INDIANAPOLIS | Union casino workers were seen but not heard at Thursday's meeting of the Indiana Gaming Commission.
About a dozen members of Unite Here Local 1 showed up at the 1 p.m. meeting of the Indiana Gaming Commission in Indianapolis to protest the layoff of 80 employees at Majestic Star Casinos.
“We want to let them know what's going on in Gary,” said Angel Richard, a hostess and cashier at Majestic Star, whose mother was one of those laid off.
But union members had to do that silently during the meeting by holding up pieces of paper reading “Don't let casino workers get left behind” and “Hey Wayzata don't take away Indiana jobs.”
They mounted the silent protest because the union's request to address the commission was denied following the Oct. 31 layoffs.
The union's request to speak at the meeting did not arrive, as required by the Indiana Administrative Code, more than 10 days in advance of the meeting to be added to the agenda, according to Indiana Gaming Commission Executive Director Ernest Yelton.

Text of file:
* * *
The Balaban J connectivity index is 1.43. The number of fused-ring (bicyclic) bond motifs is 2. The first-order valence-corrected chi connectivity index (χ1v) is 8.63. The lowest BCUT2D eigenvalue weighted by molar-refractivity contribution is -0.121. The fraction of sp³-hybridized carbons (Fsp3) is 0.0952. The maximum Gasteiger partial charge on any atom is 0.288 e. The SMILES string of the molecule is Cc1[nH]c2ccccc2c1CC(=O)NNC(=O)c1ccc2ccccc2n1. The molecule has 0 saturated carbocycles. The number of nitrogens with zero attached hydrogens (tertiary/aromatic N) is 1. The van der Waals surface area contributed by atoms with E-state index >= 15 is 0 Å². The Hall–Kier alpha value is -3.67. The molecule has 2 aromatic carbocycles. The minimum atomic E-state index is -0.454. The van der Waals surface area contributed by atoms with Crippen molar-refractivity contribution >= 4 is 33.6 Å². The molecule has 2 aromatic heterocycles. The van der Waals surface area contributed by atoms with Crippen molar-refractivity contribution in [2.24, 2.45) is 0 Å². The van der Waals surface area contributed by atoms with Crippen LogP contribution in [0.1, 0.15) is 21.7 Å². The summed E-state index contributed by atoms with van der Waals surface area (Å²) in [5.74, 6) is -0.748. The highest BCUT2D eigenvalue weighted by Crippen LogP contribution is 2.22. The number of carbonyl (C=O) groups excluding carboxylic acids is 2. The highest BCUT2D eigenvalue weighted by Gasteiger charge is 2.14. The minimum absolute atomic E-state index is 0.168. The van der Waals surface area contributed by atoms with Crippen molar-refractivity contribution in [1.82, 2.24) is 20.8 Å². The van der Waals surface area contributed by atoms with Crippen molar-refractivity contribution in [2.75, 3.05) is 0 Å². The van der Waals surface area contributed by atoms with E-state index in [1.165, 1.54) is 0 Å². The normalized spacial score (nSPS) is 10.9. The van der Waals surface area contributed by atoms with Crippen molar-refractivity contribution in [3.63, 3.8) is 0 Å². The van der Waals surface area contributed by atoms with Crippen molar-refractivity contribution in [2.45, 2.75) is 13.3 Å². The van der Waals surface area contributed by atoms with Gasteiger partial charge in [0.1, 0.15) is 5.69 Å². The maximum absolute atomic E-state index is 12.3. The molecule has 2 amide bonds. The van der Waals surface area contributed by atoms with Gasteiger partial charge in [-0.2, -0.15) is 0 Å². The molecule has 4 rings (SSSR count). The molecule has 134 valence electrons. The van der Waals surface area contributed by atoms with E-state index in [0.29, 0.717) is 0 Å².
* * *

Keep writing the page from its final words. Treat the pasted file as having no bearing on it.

He said the commission is strict about adhering to the 10-day stipulation.
However, Yelton said the union and its members could submit written testimony about the issue to the commission.
Majestic Star, owned by Minnesota-based Wayzata International Partners, eliminated the 80 union and nonunion jobs because of “regional economic softness, seasonal business fluctuations and increased competition,” according to a statement issued by the company.
Alisha Coleman, who worked at Majestic Star for 11 years, said she “cried and prayed” after being laid off at the end of October.
She said union members had wondered at the ease with which Wayzata was given a gaming license last year after the bankruptcy of its previous owner. At the time, Wayzata assured the commission it would operate the two casinos in a responsible fashion.
“Hopefully today we will accomplish getting them (the commission) talking some sense to them (Wayzata) saying we have to get our jobs back,” she said before the meeting, when union members were still hoping to speak to the commission directly.
“They gave this license to people who aren't even doing what they are suppose to do for the people of Indiana,” she added.